I won’t soon forget an experience I had this past September. I was in “the Heartland,” as they call Indiana, but all my Hoosier friends were outside and I was stuck alone, watching my alma mater get its butt whipped playing a football game. Looking to commiserate, I called a college friend in California to talk football. Instead, my friend, who is a big fan of the current Administration, launched into a Jeremiad about what a fool I’ve been for serving as a career “civil servant.” Well, he didn’t exactly use those words. People who disrespect government work never refer to us lifers as “civil servants.” I believe the word of choice is “bureaucrat.” But my friend didn’t want to be cruel and harp on that insulting word. Instead, he chose a backhanded compliment. He spoke about how I was “too smart” to work for the government and seemed truly frustrated that I had thrown away my opportunities in life by working as a fed.
I remember that conversation vividly because it’s rare for me to experience the feeling of being pitied. Who doesn’t hate that feeling? Fortunately, I don’t feel today that anyone pities federal workers simply because the government is shut down. We don’t want your pity. We simply want to do our jobs. And sometimes, we also want to remind people that our jobs matter.
During the previous federal government shutdown, I published a blog post reflecting on the furloughs. Frankly, I don’t remember the specifics of that post, but it seems appropriate to remind you, my reader, as well as myself of what my thoughts were at the time. You see, government shutdowns in contemporary America are spurred by different events, but they all have one thing in common – they take place in a climate where those who are furloughed are looked at by the society at large as anything but “essential.” Such was the message I heard loudly and clearly from my friend when I was in Indiana this past September. It wasn’t just that I could have made more money working somewhere else, it was that working as a civilian for the federal government is at best a waste of time. I don’t see it that way. And so ... I give you “Reflections on a Week of Furloughs,” unedited, from October 5, 2013. Here goes:
“I should weep for a workforce of 2.7 million that is overpaid and underworked, does things I do not like or need, and gets laid off for a week or two every 17 years? I’ll save my tears for the 7.8 million people Obama has squeezed out of the national workforce – permanently.”
“My heart bleeds for these overpaid under worked Gov.t [sic] workers. We could probably lt [sic] half of them go.”
Anonymous comments to an October 2, 2013 article on cnn.com
I went to synagogue last night with one primary purpose in mind: to remember and celebrate the life of my father. As this Shabbat marks the anniversary of his death, I had been looking forward to that magical moment in the Jewish service right before the prayer of mourning where the rabbi announces the names of the individuals whom the congregation is asked to mourn. The rabbi began reading out the names, but he never did say “Julius Spiro.” I had to do that myself.
This being the week of a Government shutdown, last night was a fitting non-tribute to a man whose occupation could aptly be called “faceless bureaucrat.” My mother practiced the same occupation. Between the two of them, they put in roughly 77 years working for the United States Government. Julius was an economist for the Department of Labor, where he researched such issues as minimum wage laws and handicapped-access provisions. Evelyn was an economist and statistician for the National Institutes of Mental Health and, later, the Consumer Product Safety Commission. Neither spoke much to me about their jobs. Nor do I recall them bringing colleagues into the home to boast about the vital nature of their work. All that I know is that they made a decent, but not especially large, amount of money, working on projects that they considered to be in the public interest. In that regard, they were much like the parents of many of my friends growing up in a suburb of Washington, D.C. – highly educated, but relatively anonymous professionals who seemed content with their work, despite the lack of fanfare. Theirs weren’t the jobs that kids aspire to do when they grow up, but I was proud of my mom and dad just the same.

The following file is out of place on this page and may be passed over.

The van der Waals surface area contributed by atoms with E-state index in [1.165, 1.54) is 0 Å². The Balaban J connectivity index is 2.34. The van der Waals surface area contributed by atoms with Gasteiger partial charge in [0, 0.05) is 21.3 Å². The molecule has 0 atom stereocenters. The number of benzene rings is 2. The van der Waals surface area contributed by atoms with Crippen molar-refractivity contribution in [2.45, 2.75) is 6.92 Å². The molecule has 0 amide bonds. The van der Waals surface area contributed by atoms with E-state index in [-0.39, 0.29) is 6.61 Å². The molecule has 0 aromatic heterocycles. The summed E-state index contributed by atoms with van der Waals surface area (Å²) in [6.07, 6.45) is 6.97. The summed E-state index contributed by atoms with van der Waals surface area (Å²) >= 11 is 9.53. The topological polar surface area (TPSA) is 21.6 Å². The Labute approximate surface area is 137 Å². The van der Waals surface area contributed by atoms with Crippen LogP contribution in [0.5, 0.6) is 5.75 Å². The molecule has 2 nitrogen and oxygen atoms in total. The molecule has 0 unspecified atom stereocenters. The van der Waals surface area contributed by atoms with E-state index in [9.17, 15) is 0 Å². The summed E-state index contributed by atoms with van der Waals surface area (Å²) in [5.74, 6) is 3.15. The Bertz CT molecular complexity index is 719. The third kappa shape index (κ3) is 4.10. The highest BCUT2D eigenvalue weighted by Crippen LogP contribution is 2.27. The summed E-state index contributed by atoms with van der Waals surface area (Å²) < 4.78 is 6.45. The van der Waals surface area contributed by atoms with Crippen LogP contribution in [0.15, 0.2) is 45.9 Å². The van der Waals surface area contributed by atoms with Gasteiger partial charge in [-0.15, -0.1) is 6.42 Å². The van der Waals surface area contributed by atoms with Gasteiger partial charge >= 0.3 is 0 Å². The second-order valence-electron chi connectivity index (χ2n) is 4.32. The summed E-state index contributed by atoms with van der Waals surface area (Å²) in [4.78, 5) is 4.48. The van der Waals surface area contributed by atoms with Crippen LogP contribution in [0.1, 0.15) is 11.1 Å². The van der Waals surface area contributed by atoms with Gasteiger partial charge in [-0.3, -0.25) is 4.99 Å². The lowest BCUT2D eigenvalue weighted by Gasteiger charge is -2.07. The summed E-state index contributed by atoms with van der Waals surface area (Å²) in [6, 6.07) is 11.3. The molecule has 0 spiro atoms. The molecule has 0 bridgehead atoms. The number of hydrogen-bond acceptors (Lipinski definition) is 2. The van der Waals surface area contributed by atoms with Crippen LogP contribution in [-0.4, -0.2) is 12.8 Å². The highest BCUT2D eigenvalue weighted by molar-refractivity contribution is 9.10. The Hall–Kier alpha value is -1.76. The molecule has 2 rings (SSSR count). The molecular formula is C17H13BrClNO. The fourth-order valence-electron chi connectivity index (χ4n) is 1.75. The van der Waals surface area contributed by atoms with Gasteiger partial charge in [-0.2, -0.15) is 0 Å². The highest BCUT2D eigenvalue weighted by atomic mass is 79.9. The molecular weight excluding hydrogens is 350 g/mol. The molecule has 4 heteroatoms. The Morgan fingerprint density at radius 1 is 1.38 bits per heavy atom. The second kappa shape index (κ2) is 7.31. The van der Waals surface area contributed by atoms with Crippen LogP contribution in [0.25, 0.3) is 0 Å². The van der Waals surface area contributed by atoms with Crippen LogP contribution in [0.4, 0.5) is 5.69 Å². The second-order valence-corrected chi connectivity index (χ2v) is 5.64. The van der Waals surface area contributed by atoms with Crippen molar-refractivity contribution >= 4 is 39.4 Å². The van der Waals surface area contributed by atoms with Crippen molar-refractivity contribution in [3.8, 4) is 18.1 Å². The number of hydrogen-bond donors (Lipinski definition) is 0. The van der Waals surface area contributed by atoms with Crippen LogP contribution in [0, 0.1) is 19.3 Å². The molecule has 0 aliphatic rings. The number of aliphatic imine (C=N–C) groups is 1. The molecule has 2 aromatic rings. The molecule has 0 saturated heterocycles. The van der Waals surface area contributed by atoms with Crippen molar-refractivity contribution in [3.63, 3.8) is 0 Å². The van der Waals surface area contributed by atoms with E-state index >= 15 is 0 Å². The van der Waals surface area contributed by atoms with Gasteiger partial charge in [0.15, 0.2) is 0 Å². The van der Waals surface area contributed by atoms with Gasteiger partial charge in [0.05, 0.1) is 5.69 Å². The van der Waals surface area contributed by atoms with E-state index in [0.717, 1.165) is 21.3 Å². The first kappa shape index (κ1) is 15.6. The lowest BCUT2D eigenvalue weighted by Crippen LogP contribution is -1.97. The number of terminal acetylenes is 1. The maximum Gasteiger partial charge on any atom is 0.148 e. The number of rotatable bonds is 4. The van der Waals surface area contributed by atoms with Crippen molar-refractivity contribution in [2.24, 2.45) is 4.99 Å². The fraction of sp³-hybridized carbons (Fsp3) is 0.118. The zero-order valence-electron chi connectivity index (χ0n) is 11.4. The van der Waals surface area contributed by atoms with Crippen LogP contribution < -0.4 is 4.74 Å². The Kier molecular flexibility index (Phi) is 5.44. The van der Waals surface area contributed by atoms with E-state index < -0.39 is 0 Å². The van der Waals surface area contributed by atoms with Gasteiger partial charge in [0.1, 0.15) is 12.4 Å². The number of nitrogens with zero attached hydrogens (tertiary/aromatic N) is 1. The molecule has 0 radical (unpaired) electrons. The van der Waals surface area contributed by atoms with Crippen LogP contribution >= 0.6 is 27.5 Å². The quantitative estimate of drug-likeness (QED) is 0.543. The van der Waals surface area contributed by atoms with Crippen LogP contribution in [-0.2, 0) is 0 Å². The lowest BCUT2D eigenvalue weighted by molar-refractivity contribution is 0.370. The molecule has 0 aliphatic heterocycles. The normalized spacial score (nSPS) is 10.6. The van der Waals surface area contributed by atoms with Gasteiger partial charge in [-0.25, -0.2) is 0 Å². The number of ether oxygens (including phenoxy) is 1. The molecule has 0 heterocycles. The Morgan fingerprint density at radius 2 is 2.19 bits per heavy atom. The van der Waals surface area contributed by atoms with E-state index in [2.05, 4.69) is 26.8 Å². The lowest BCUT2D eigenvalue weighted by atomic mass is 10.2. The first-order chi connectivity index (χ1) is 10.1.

The last time I heard the term “faceless bureaucrat” was a few days ago. MSNBC commentator Richard Wolffe was talking about an incident when GOP Rep. Randy Neugebauer berated a federal employee for keeping the public out of a national monument. (Here’s a video of Neugebauer’s antics: http://www.slate.com/blogs/the_slatest/2013/10/03/randy_neugebauer_park_ranger_video_flag_wearing_gop_congressman_berates.html) Wolffe was appropriately indignant about the Congressman’s behavior, and I was taken by the words he used to express this indignation. To the best of my recollection, he suggested that the target of the Congressman’s wrath “wasn’t just some faceless bureaucrat but a park ranger” -- in other words, a woman who is obviously doing a job that the nation needs her to do.
I forget how old I was when I learned that neither of my parents had one of those jobs. Garbage collectors, waitresses, and flight attendants may not be especially well compensated, but at least it is generally recognized throughout the society that they perform useful functions. By contrast, Julius and Evelyn Spiro received taxpayer dollars doing work that many taxpayers resent having to pay for. And my parents are not alone. Littered throughout the Washington, D.C. suburbs is a huge workforce that, according to the cnn.com commenter quoted above, “is overpaid and underworked, [and] does things I do not like or need.”
If you watch MSNBC, you will think that what is going on these days is a “Government Shutdown.” If you watch Fox News, however, you might think that what is going on is a “Government Slimdown.” Those words were actually used on that network. They are a reminder of the fact that the federal government has hardly shut all its doors. Soldiers, border patrol officers, and prison guards are still working to keep our nation safe. Air traffic controllers are also on the job, providing key assistance to the ongoing health of the economy. According to the message that underlies most of the coverage on Fox News and right-wing radio, most of the folks who have been sent home – most of the so-called “800,000 non-essential employees” – are the faceless bureaucrats whom we shouldn’t be paying for anyway.